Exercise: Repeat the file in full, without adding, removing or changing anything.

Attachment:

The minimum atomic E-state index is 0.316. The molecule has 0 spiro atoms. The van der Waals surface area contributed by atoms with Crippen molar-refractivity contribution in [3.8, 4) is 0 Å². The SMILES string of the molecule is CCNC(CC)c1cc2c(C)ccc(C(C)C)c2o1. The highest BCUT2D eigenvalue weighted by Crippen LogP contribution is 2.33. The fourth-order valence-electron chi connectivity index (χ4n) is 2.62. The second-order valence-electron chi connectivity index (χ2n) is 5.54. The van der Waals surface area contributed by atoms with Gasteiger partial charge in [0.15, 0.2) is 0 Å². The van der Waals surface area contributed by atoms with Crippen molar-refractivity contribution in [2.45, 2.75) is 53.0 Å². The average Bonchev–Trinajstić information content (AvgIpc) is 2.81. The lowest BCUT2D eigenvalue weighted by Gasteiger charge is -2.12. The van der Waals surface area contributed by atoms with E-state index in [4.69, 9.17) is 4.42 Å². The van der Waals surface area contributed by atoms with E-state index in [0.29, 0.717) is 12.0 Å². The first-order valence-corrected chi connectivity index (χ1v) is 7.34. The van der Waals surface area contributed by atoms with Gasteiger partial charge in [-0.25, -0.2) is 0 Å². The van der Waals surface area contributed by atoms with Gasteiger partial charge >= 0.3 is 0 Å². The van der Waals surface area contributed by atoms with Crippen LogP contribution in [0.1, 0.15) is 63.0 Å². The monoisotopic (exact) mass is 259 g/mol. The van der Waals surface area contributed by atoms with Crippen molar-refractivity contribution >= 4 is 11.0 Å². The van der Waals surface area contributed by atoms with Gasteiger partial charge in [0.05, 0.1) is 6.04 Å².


The minimum atomic E-state index is 0.316. The molecule has 0 spiro atoms. The van der Waals surface area contributed by atoms with Crippen molar-refractivity contribution in [3.8, 4) is 0 Å². The SMILES string of the molecule is CCNC(CC)c1cc2c(C)ccc(C(C)C)c2o1. The highest BCUT2D eigenvalue weighted by Crippen LogP contribution is 2.33. The fourth-order valence-electron chi connectivity index (χ4n) is 2.62. The second-order valence-electron chi connectivity index (χ2n) is 5.54. The van der Waals surface area contributed by atoms with Gasteiger partial charge in [0.15, 0.2) is 0 Å². The van der Waals surface area contributed by atoms with Crippen molar-refractivity contribution in [2.45, 2.75) is 53.0 Å². The average Bonchev–Trinajstić information content (AvgIpc) is 2.81. The lowest BCUT2D eigenvalue weighted by Gasteiger charge is -2.12. The van der Waals surface area contributed by atoms with E-state index in [4.69, 9.17) is 4.42 Å². The van der Waals surface area contributed by atoms with E-state index in [0.29, 0.717) is 12.0 Å². The first-order valence-corrected chi connectivity index (χ1v) is 7.34. The van der Waals surface area contributed by atoms with Gasteiger partial charge in [-0.25, -0.2) is 0 Å². The van der Waals surface area contributed by atoms with Gasteiger partial charge >= 0.3 is 0 Å². The van der Waals surface area contributed by atoms with Crippen LogP contribution in [0.1, 0.15) is 63.0 Å². The monoisotopic (exact) mass is 259 g/mol. The van der Waals surface area contributed by atoms with Crippen molar-refractivity contribution >= 4 is 11.0 Å². The van der Waals surface area contributed by atoms with Gasteiger partial charge in [0.05, 0.1) is 6.04 Å².